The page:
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Monday, 27 April 2015

Simon Calder of the Independent is way off the mark.

Aviation history is littered with failures - not just the fatally flawed Comet 1, the hopelessly timed Bristol Brabazon and the terminally unviable Concorde.  

(Simon Calder. Travel Correspondent for the Independent)

Concord. Murdered by the United States aviation industry

The Concord was not a failure. It was a wonderful aircraft in concept, design and build and was far in advance of anything then on the market. The Concord was, in fact, murdered by the American government and the American aircraft manufacturing lobby led by Boeing. At that time the Boeing SST design and build programme was at least 6 years behind the Aerospatiale BAC joint venture to build a supersonic passenger aircraft. Similarly, the Rolls Royce/SNECMA engines were ahead of the Pratt and Whitney engines for the Boeing aircraft. For these reasons, and being unable to prevent flights to the USA completely, the American authorities would not grant licences for direct flights into New York or Las Angeles but instead granted a licence for flights to Washington. After some 2 years of delay however scheduled service from Paris and London to New York’s John F. Kennedy Airport began in November 1977.The delays in commencing scheduled services onto the more lucrative Trans Atlantic routes ensured that Aerospatiale BAC were unable to continue the programme for Concord marks 2 and 3.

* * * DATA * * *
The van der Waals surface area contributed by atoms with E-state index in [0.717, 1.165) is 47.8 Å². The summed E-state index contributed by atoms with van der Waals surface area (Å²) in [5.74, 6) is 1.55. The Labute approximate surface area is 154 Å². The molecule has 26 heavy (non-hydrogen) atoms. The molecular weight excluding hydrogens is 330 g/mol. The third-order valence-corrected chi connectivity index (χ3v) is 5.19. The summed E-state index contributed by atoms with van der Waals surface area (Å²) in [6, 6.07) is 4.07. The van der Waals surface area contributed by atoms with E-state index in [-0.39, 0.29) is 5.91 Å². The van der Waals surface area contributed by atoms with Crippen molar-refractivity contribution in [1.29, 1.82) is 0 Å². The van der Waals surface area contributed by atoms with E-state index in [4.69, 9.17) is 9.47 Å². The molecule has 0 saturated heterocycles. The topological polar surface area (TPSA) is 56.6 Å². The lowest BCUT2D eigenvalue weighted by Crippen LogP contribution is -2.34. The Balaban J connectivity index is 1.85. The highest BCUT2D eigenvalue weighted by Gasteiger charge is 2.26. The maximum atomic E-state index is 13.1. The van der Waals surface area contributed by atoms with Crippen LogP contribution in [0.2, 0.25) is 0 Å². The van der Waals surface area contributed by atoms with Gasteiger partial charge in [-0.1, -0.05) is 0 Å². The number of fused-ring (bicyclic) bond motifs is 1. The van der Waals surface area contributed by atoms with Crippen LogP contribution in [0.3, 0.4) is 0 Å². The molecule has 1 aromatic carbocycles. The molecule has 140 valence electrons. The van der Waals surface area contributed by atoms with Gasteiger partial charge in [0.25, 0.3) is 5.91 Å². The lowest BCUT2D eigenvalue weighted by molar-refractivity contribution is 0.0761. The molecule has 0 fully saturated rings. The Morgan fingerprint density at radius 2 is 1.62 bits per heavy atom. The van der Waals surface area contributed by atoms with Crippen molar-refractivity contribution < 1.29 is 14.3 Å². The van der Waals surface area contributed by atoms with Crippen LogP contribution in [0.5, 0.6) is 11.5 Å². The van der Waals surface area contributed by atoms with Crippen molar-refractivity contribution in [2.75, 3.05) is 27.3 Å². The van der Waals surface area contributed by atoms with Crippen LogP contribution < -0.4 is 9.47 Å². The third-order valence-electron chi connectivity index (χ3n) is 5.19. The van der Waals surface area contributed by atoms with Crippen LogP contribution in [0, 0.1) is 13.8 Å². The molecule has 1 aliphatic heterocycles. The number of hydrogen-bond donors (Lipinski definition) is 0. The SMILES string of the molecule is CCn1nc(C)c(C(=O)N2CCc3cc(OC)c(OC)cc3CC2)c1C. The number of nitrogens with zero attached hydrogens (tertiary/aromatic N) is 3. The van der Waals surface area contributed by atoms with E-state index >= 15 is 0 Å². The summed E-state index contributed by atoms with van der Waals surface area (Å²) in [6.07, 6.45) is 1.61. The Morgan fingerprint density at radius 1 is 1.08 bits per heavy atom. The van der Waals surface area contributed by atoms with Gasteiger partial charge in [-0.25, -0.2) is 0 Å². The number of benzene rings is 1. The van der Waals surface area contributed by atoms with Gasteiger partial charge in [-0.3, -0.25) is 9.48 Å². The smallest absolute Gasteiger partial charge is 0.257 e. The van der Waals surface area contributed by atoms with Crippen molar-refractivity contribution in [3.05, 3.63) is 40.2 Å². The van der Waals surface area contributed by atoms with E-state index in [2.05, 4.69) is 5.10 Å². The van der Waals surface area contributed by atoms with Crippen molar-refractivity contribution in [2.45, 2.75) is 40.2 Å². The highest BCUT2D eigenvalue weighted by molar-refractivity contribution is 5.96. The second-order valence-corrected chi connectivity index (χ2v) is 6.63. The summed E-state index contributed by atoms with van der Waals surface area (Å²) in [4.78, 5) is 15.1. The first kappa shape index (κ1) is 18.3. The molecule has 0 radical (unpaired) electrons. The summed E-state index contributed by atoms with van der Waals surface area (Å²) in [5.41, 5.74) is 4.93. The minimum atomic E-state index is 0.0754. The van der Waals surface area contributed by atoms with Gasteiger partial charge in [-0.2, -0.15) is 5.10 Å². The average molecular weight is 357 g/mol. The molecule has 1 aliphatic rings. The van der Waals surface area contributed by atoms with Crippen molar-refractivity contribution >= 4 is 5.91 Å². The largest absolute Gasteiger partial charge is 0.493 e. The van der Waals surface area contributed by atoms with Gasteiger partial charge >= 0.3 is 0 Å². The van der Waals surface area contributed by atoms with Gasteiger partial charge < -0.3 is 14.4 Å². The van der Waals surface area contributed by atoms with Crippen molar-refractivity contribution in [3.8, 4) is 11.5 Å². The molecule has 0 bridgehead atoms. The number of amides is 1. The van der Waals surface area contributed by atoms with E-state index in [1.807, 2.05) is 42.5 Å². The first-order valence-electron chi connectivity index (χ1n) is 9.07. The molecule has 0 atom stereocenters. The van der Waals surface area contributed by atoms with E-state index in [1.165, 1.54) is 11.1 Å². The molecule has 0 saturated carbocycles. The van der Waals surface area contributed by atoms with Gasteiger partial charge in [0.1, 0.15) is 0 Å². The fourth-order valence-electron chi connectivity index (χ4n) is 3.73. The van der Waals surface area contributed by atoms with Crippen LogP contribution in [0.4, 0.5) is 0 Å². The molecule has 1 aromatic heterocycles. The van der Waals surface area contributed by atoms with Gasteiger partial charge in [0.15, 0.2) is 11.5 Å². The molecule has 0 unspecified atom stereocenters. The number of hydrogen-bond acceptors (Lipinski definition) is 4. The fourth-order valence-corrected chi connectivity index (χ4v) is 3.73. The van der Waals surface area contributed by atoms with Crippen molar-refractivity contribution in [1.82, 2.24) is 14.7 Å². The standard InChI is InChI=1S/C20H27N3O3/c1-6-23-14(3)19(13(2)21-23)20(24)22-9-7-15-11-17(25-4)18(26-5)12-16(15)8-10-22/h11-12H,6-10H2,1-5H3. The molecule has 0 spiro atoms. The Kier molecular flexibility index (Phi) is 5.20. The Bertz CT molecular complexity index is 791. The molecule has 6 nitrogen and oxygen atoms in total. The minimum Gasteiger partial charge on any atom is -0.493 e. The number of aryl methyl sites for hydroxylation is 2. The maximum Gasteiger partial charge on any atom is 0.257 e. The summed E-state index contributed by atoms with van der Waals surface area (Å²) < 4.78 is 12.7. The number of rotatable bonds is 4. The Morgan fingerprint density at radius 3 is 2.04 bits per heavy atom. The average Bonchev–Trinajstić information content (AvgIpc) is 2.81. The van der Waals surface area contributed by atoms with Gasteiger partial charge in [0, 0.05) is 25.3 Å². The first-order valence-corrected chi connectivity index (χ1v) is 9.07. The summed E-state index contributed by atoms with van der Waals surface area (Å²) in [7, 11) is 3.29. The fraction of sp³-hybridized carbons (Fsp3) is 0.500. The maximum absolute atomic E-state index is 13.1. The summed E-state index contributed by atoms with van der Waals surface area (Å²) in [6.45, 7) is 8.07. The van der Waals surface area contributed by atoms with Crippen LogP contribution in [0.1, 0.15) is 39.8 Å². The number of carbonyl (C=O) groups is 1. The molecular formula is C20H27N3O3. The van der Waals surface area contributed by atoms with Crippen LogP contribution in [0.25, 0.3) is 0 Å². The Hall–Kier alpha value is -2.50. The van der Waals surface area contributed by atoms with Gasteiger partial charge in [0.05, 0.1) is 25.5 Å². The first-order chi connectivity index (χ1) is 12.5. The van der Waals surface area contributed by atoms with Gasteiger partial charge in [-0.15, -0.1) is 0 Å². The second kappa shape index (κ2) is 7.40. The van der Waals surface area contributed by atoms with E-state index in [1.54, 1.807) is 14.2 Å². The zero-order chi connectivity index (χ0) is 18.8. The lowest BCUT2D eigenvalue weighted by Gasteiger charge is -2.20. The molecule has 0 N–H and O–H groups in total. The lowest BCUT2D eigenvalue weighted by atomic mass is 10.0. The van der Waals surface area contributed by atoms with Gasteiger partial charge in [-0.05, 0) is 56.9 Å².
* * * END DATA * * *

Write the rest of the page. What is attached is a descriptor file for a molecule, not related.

Concord was not a failure, but it was a victim.